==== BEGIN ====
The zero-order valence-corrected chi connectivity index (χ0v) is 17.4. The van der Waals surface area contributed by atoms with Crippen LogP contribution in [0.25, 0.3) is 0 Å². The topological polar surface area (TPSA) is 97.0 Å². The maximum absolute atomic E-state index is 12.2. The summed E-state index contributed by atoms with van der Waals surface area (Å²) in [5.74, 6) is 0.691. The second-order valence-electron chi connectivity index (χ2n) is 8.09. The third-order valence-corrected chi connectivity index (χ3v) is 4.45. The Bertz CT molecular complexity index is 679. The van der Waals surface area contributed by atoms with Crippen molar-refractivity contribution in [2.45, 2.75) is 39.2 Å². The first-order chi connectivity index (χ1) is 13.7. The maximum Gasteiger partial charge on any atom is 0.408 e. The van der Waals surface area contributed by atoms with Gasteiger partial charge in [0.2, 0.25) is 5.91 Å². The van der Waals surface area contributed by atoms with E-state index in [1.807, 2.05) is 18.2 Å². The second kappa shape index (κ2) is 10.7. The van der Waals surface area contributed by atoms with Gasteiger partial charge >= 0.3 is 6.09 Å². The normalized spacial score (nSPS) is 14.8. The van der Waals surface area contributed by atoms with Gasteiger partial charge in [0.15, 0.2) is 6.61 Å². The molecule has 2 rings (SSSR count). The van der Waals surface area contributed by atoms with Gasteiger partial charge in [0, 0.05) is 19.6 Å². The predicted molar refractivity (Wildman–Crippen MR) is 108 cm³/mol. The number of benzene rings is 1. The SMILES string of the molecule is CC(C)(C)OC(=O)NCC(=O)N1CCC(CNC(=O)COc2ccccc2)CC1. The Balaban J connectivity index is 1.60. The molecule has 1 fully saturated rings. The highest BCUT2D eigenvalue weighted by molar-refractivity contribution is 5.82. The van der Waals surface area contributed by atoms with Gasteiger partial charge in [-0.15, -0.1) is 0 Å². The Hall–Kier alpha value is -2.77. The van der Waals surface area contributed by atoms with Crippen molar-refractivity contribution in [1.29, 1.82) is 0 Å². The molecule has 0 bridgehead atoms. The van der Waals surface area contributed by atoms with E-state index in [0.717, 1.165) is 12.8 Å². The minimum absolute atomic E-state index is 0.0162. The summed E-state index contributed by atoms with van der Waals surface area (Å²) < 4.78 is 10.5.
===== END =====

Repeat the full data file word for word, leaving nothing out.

The zero-order valence-corrected chi connectivity index (χ0v) is 17.4. The van der Waals surface area contributed by atoms with Crippen LogP contribution in [0.25, 0.3) is 0 Å². The topological polar surface area (TPSA) is 97.0 Å². The maximum absolute atomic E-state index is 12.2. The summed E-state index contributed by atoms with van der Waals surface area (Å²) in [5.74, 6) is 0.691. The second-order valence-electron chi connectivity index (χ2n) is 8.09. The third-order valence-corrected chi connectivity index (χ3v) is 4.45. The Bertz CT molecular complexity index is 679. The van der Waals surface area contributed by atoms with Crippen molar-refractivity contribution in [2.45, 2.75) is 39.2 Å². The first-order chi connectivity index (χ1) is 13.7. The maximum Gasteiger partial charge on any atom is 0.408 e. The van der Waals surface area contributed by atoms with Gasteiger partial charge in [0.2, 0.25) is 5.91 Å². The van der Waals surface area contributed by atoms with E-state index in [1.807, 2.05) is 18.2 Å². The second kappa shape index (κ2) is 10.7. The van der Waals surface area contributed by atoms with Gasteiger partial charge >= 0.3 is 6.09 Å². The normalized spacial score (nSPS) is 14.8. The van der Waals surface area contributed by atoms with Gasteiger partial charge in [0.15, 0.2) is 6.61 Å². The molecule has 2 rings (SSSR count). The van der Waals surface area contributed by atoms with Gasteiger partial charge in [0, 0.05) is 19.6 Å². The predicted molar refractivity (Wildman–Crippen MR) is 108 cm³/mol. The number of benzene rings is 1. The SMILES string of the molecule is CC(C)(C)OC(=O)NCC(=O)N1CCC(CNC(=O)COc2ccccc2)CC1. The Balaban J connectivity index is 1.60. The molecule has 1 fully saturated rings. The highest BCUT2D eigenvalue weighted by molar-refractivity contribution is 5.82. The van der Waals surface area contributed by atoms with Gasteiger partial charge in [-0.15, -0.1) is 0 Å². The Hall–Kier alpha value is -2.77. The van der Waals surface area contributed by atoms with Crippen molar-refractivity contribution in [1.29, 1.82) is 0 Å². The molecule has 0 bridgehead atoms. The van der Waals surface area contributed by atoms with E-state index in [0.717, 1.165) is 12.8 Å². The minimum absolute atomic E-state index is 0.0162. The summed E-state index contributed by atoms with van der Waals surface area (Å²) < 4.78 is 10.5.